Tulipmania was spread in 2 possible ways, hierarchical diffusion and contagious diffusion.   Those with the most money could afford to buy the most tulips, and eventually they bought so many that it became a symbol of wealth and power.  The average man, always trying to improve social status, would see the tulip’s and want to buy them just like the wealthiest people of the time.  Contagious diffusion also could have been to blame for the spread of tulipmania due to the fact that those closest to the growers of the plants would get to see and want to buy the tulips and eventually it would spiral out from there.  UCLA professor Earl A. Thompson argued in 2007 that the price of tulip’s initially went up due to the government discussing talks of changing the way the contract worked between buyer and trader - so that if the market fell the buyer would not be penalized or hurt nearly as badly as before.  This is, according to professor Thompson, the reason why the bubble initially started, and the reason why it ended, because of the government stepping back in and halting the sale.  Besides this theory, there are no other ideas as to why Tulipmania started and stopped in the drastic way in which it did.

The idea of tulipmania did not change that incredible much in the 6 months that it lasted accept for the fact that the longer it went on the more extravagant and different the tulips had to be, trying to one up the last people who bought the popular flower. Iit was accepted by many people as a type of wealth and a symbol of power though only 3 groups really got their hands on it due to the fact that at the height of tulipmania it was worth more then a skilled workers yearly salary, these people are the growers, the traders, and the wealthy people who could afford buying the tulips.

With many traders going bankrupt in the frenzy and many people being financially hurt, it is interesting to know why the bubble initially started in the first place, but with the poor records from the time period, the answer may never be known.  What is known is that tulipmania was the first market bubble in recorded history, and the idea of it spread rapidly and disappeared just as fast as its onset.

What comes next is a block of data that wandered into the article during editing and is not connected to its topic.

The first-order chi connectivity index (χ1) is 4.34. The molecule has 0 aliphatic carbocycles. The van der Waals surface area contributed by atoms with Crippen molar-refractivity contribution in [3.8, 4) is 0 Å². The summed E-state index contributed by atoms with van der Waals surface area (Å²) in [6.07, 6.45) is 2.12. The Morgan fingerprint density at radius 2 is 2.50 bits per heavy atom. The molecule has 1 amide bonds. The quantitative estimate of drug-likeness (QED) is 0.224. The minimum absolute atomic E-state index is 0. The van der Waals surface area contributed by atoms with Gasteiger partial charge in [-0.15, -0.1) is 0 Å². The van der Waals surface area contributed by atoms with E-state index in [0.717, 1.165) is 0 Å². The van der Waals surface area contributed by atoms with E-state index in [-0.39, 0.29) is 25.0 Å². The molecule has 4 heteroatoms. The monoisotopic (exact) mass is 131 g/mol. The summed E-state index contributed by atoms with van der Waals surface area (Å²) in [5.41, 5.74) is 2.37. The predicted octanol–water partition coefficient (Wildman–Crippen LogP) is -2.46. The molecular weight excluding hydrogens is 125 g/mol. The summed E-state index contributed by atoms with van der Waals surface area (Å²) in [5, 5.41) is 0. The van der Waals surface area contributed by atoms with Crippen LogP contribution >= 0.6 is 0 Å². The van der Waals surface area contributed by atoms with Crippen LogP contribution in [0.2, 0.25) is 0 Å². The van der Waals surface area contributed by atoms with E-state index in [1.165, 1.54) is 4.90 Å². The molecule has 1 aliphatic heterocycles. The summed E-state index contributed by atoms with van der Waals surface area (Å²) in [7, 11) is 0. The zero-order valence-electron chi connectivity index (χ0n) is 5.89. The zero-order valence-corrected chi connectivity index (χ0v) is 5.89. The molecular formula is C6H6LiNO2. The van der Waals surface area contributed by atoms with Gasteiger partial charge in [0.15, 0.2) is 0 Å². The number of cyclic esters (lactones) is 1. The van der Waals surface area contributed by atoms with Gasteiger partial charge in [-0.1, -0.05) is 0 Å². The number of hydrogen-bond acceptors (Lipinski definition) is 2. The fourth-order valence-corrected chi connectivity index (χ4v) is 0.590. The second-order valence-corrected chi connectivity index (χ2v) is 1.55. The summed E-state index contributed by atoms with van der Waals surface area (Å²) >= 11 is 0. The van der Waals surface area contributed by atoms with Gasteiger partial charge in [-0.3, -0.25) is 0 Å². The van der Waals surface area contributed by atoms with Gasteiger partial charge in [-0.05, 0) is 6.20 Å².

Claddagh Rings

This is the original design of the Claddagh Ring

This is the original design of the Claddagh Ring.

Today, when you go into any jewelry or accessories store in the U.S., you can almost always find a Claddagh ring sitting on or behind the counter. To most Americans, the Claddagh ring is just another fashion accessory. However, to people of Irish descent, it holds a much deeper meaning.

The Claddagh ring’s hearth is the small Irish fishing village of Claddagh, outside of Galway. There are three stories as to how the first ring came to be, and no one is exactly sure which is accurate. One story that is usually referred to as being the most truthful says that an Irish man, Richard Joyes, was on a voyage to the West Indies when he was captured by an Algerian pirate and sold into slavery, where he became an excellent goldsmith. Upon his release, Joyes returned to Claddagh and began a new life as an independent jeweler. It is said that his finest creation was the Claddagh ring.

The Joyes familiy crest.

The Joyes family crest.

By the time the Great Famine of the 1840’s hit Ireland, the Claddagh ring had already spread throughout Ireland, along with its meaning. During time from its creation to the famine, the ring was spread almost exclusively by word of mouth, or by internal migration of the Irish. At the time of the famine, many Irish fled the country, with Claddagh rings on their fingers, and came to the United States, thus introducing the idea of the Claddagh ring to the U.S. The only thing that might have prevented this spread from happening earlier is that the transportation was either expensive, or not very efficient and it would take long periods of time for an idea to spread to neighboring countries, let alone a country that is an ocean’s length away. This can also be explained by the distance-decay theory.